Caryn Sullivan: The risky optics of Tim Walz’s empty lectern

If he answers questions about his performance, he’s often angry and defensive. And now he’s avoiding situations where he’ll be called upon to explain or defend his record. 

Scott Jensen debate empty lectern
Dr. Scott Jensen stood next to an empty podium at Sunday night's debate. (KSTP screenshot)

When KSTP hosted “Debate Night” with statewide candidates on Sunday, the lectern reserved for Gov. Tim Walz was empty. According to KSTP, Walz declined multiple invitations to participate in the only debate to be broadcast in the metro area. It was a stunning visual for a governor who held daily press conferences during COVID but has largely been invisible during his reelection campaign.

The event began with attorney general and secretary of state candidates facing off. Then, standing at a lectern, GOP gubernatorial candidate Dr. Scott Jensen fielded questions from four reporters for 30 minutes. Hardly softball questions, they nevertheless allowed Jensen to present his vision and views without being interrupted or challenged by Walz.

The optics were terrible for a governor who has a history of ducking and hiding when times get tough. Until now, Walz’s most notable disappearance was in May of 2020, when he was nowhere to be seen as “peaceful protesters” looted the Twin Cities in the wake of George Floyd’s death.

Jensen was pressed on some of his positions during the pandemic and whether he would follow the recent CDC recommendation to add COVID vaccinations to the childhood vaccine schedule. He was unequivocal. As governor, he would not require children to get the COVID vaccine to attend school or daycare anywhere in the state. That decision would be the province of parents.

We can only speculate as to Walz’s response.

Polling shows inflation, crime, and abortion are top issues for voters. If Walz had appeared at the debate, I would have liked to hear him answer questions about his handling of COVID.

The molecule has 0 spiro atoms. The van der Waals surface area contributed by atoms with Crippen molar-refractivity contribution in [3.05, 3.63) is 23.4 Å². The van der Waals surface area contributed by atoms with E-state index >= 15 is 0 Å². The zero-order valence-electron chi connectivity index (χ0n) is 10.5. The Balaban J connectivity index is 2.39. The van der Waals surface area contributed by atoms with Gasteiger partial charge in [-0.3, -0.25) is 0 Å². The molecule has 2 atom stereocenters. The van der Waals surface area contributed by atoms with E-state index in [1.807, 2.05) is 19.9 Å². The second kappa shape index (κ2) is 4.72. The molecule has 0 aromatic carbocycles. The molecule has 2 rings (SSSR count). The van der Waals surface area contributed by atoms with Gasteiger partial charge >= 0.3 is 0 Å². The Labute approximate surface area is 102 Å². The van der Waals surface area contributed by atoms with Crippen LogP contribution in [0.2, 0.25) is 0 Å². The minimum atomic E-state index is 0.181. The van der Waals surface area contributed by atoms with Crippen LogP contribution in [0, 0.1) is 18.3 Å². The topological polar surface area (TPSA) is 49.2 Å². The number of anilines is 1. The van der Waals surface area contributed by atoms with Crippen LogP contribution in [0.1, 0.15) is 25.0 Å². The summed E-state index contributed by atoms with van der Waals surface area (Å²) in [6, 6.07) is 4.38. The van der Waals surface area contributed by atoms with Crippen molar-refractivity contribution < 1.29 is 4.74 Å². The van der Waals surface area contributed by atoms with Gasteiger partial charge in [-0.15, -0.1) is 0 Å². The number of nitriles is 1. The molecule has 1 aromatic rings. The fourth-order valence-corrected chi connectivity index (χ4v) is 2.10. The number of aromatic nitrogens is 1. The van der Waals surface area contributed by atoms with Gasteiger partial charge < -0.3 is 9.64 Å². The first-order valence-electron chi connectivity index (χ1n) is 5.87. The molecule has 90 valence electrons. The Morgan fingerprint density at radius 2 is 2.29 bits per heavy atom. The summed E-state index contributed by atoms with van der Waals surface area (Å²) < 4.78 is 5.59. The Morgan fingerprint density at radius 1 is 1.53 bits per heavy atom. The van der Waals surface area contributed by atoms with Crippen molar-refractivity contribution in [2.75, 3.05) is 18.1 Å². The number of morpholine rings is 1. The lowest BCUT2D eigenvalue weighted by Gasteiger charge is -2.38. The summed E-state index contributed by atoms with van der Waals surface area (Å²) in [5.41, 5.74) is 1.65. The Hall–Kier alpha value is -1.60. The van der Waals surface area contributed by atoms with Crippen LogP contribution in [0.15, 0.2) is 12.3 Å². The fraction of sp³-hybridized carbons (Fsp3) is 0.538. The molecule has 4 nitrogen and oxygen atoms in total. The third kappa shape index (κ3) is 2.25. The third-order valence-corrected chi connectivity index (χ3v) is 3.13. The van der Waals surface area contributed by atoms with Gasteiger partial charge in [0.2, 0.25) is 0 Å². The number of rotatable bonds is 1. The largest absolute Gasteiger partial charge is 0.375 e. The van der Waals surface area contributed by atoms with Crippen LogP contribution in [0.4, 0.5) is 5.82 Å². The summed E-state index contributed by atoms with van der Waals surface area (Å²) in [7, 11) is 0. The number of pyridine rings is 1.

Initially impressed by Walz’s response, I lost confidence as he made one arbitrary decision after another. I’m not the only one. Memories of life during the pandemic linger — and even haunt some voters.

They’re parents of school-age children who resent that public school students had to learn remotely while private school students continued to learn in classrooms; and that kids had to wear masks when they returned to school and sports.

They’re restaurant owners who followed directives, installing plexiglass and outdoor heaters only to be told they couldn’t open after all.

They’re small business owners who remember how Home Depot stayed open but Ace Hardware had to close.

They’re people of faith who couldn’t attend services at their churches, synagogues, and mosques but remember how politicians and celebrities sat side-by-side at George Floyd’s funeral.

Some of the most wrenching stories come from people who couldn’t see their loved ones in person. A woman I’ll call Molly offers a poignant account of how her elderly mother spent months eating meals alone in an efficiency apartment. She had no visitors, just limited encounters with staff. Though she survived COVID and was vaccinated, she couldn’t exercise or get physical therapy. In short order she transitioned from a walker to a wheelchair.  After losing precious time with family, she went into hospice before passing away last year.

To be fair, COVID was unprecedented. Like every other leader, Walz had to make difficult decisions during a difficult time. But other governors granted more latitude to their constituents, allowing them to decide what precautions to take. Other governors didn’t have their executive powers wrested away from them.

It’s time for a quick history lesson. After electing a president who barely campaigned, Americans are dealing with the highest inflation in 40 years. Millions of people have entered the country illegally. Democrat policies allow criminals to escape meaningful consequences. Just last weekend, a three-year-old child was shot in Minneapolis. Amid forecasts of a particularly cold winter, heating fuel is being rationed in Northeastern states — in October.

America — Minnesota — is not well.

It’s important to know who we’re voting for. It’s important for politicians to do more than talk about accountability and transparency. Gov. Walz, a former teacher, seems not to have learned that lesson. If he answers questions about his performance, he’s often angry and defensive. And now he’s avoiding situations where he’ll be called upon to explain or defend his record.

To his credit, Jensen puts himself out there. He admits he doesn’t have every answer and he doesn’t do everything perfectly. But he’s traversing the state, meeting with constituents, taking questions, and inviting bold new approaches and ideas.

By keeping his head down and running his campaign on Twitter and Facebook, Walz is rolling the dice. Yes, his most loyal constituents will vote for him. But independent voters who believe elected officials must earn the job or who recall the empty lectern when they cast their ballots? I wouldn’t bet the governor’s mansion on them.

The views and opinions expressed in this commentary are those of the author and do not represent an official position of Alpha News. 


Caryn Sullivan
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A retired attorney and author of the award-winning memoir, "Bitter or Better: Grappling With Life on the Op-Ed Page," Caryn Sullivan has inspired readers with her thoughtful commentary for the past two decades. To learn more about Caryn’s work or to connect, visit